CAC vs. Pooled Cohort Equations Score for Prevention Guidance

Quick Takes

  • More than 40% of participants were found to have an indication for statin therapy.
  • Coronary artery calcium (CAC) use led to fewer statin treatment recommendations compared to pooled cohort equation (PCE) use.
  • CAC-guided participants were more likely to adhere to statin use at 1 year than PCE-guided participants, and greater LDL reductions were also noted.
  • CAC guidance was associated with similar or lower estimated costs.

Study Questions:

How does coronary artery calcium (CAC) scoring compare to pooled cohort equations (PCEs) for initiation of statin therapy?


The CorCal (Effectiveness of a Proactive Cardiovascular Primary Prevention Strategy, With or Without the Use of Coronary Calcium Screening, in Preventing Future Major Adverse Cardiac Events) was a randomized trial consenting 601 patients without known atherosclerotic cardiovascular disease (CVD), diabetes, or prior statin therapy recruited from primary care clinics and randomized to CAC (n = 302) or PCE guidance (n = 299) of statin initiation for primary prevention. This was a short-term pragmatic randomized clinical trial that included adults aged 50-85 years with no known history of CVD or diabetes and no history of statin use. Enrolled subjects and their physicians made final treatment decisions. Primary outcomes compared the proportion of statin recommendations received and subject adherence over 1 year between CAC- and PCE-arm subjects. Modeled medical costs, adverse effects, and low-density lipoprotein cholesterol (LDL-C) were additional measures of interest.


A total of 540 (89.9%) completed entry testing and received a protocol-based recommendation. A statin was recommended in 101 (35.9%) participants in the CAC-arm and 124 (47.9%) PCE-arm subjects. Compared to PCE-based recommendations, CAC-arm subjects were reclassified from statin to no statin in 36.0%, and from no statin to statin in 5.6% of cases, resulting in a total reclassification of 20.6%. Physicians accepted the study dictated recommendation to start a statin in 88.1% of CAC-arm vs. 75.0% of PCE-arm subjects (p = 0.01). Patient-reported adherence to this recommendation at 3 months was 62.2% vs. 42.2%, respectively (p = 0.009). At 1 year, statin adherence remained superior, LDL-C levels were lower, estimated costs were similar or reduced in CAC subjects, and few events occurred.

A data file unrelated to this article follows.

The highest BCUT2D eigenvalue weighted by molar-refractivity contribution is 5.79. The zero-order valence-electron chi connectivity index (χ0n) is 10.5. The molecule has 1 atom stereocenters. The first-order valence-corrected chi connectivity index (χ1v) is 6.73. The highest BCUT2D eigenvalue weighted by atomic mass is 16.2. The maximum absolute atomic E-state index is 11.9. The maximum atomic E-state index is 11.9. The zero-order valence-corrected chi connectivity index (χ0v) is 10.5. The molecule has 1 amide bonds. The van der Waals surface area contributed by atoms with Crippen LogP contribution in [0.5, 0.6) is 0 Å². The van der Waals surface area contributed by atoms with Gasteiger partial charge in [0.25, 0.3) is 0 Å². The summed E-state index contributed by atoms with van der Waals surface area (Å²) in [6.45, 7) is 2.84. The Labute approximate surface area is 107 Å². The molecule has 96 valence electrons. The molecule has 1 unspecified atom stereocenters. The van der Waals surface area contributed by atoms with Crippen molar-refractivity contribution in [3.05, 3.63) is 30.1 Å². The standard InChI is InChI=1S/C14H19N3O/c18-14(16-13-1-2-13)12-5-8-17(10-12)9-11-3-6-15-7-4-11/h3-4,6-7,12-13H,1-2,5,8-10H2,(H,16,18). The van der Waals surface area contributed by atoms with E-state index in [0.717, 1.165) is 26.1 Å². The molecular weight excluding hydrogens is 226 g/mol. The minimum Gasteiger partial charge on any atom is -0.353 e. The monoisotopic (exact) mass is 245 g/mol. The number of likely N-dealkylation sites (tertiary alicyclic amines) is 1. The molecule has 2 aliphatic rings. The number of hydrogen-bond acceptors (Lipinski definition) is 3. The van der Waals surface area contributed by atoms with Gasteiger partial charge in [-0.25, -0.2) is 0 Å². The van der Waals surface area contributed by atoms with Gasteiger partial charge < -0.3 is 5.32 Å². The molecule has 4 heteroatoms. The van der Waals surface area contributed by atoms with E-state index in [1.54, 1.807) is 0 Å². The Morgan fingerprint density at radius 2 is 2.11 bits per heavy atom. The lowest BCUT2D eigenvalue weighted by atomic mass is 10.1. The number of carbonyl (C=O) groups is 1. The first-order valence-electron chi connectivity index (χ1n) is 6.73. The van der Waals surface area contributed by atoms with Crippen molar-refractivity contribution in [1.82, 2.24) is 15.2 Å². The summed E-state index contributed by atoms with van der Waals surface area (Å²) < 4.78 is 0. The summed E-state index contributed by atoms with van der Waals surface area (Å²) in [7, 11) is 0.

The investigators concluded that CAC guidance may be a more efficient, personalized, cost-effective, and motivating approach to statin initiation and maintenance in primary prevention. However, a larger trial is warranted to understand long-term outcomes.


This trial suggests that CAC is cost-effective for identifying adults (without CVD or diabetes mellitus) who may benefit from statin initiation. Furthermore, these adults were more likely to continue statin therapy in the CAC group compared to the PCE group. Moreover, CAC guidance was associated with similar or lower estimated costs. A larger trial is warranted to examine CVD events.

Clinical Topics: Dyslipidemia, Noninvasive Imaging, Prevention, Atherosclerotic Disease (CAD/PAD), Lipid Metabolism, Nonstatins, Novel Agents, Statins

Keywords: Atherosclerosis, Cholesterol, LDL, Coronary Artery Disease, Cost-Benefit Analysis, Diagnostic Imaging, Hydroxymethylglutaryl-CoA Reductase Inhibitors, Primary Health Care, Primary Prevention, Risk Assessment, Vascular Calcification

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